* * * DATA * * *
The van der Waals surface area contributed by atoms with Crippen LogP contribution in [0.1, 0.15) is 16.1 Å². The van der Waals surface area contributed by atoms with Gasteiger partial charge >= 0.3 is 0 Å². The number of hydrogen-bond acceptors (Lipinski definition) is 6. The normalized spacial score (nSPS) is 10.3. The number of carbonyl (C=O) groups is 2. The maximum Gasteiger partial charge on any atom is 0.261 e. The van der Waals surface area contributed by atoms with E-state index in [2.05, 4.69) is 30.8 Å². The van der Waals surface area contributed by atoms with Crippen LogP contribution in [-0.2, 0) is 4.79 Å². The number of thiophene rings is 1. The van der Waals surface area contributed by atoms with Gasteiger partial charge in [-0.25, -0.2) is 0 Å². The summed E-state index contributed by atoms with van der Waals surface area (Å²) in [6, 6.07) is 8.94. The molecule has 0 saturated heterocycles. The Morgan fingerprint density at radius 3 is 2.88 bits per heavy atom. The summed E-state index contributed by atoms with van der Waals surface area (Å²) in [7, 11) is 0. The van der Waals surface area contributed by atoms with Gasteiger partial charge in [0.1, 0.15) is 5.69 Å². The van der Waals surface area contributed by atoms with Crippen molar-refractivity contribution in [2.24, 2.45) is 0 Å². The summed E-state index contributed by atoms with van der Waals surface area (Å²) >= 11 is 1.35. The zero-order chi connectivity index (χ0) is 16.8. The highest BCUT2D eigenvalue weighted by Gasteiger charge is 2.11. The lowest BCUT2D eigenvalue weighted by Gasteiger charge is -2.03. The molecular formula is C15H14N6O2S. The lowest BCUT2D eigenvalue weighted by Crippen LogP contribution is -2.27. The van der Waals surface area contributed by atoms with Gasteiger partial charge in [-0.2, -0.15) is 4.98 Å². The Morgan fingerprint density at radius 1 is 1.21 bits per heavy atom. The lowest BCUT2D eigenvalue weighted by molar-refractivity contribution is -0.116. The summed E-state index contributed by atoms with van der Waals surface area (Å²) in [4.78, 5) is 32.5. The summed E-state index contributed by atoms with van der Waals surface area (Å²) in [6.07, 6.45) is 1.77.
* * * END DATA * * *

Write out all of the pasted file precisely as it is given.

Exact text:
The van der Waals surface area contributed by atoms with Crippen LogP contribution in [0.1, 0.15) is 16.1 Å². The van der Waals surface area contributed by atoms with Gasteiger partial charge >= 0.3 is 0 Å². The number of hydrogen-bond acceptors (Lipinski definition) is 6. The normalized spacial score (nSPS) is 10.3. The number of carbonyl (C=O) groups is 2. The maximum Gasteiger partial charge on any atom is 0.261 e. The van der Waals surface area contributed by atoms with E-state index in [2.05, 4.69) is 30.8 Å². The van der Waals surface area contributed by atoms with Crippen LogP contribution in [-0.2, 0) is 4.79 Å². The number of thiophene rings is 1. The van der Waals surface area contributed by atoms with Gasteiger partial charge in [-0.25, -0.2) is 0 Å². The summed E-state index contributed by atoms with van der Waals surface area (Å²) in [6, 6.07) is 8.94. The molecule has 0 saturated heterocycles. The Morgan fingerprint density at radius 3 is 2.88 bits per heavy atom. The summed E-state index contributed by atoms with van der Waals surface area (Å²) in [7, 11) is 0. The van der Waals surface area contributed by atoms with Gasteiger partial charge in [0.1, 0.15) is 5.69 Å². The van der Waals surface area contributed by atoms with Crippen molar-refractivity contribution in [2.24, 2.45) is 0 Å². The summed E-state index contributed by atoms with van der Waals surface area (Å²) >= 11 is 1.35. The zero-order chi connectivity index (χ0) is 16.8. The highest BCUT2D eigenvalue weighted by Gasteiger charge is 2.11. The lowest BCUT2D eigenvalue weighted by Gasteiger charge is -2.03. The molecular formula is C15H14N6O2S. The lowest BCUT2D eigenvalue weighted by Crippen LogP contribution is -2.27. The van der Waals surface area contributed by atoms with Gasteiger partial charge in [-0.2, -0.15) is 4.98 Å². The Morgan fingerprint density at radius 1 is 1.21 bits per heavy atom. The lowest BCUT2D eigenvalue weighted by molar-refractivity contribution is -0.116. The summed E-state index contributed by atoms with van der Waals surface area (Å²) in [4.78, 5) is 32.5. The summed E-state index contributed by atoms with van der Waals surface area (Å²) in [6.07, 6.45) is 1.77.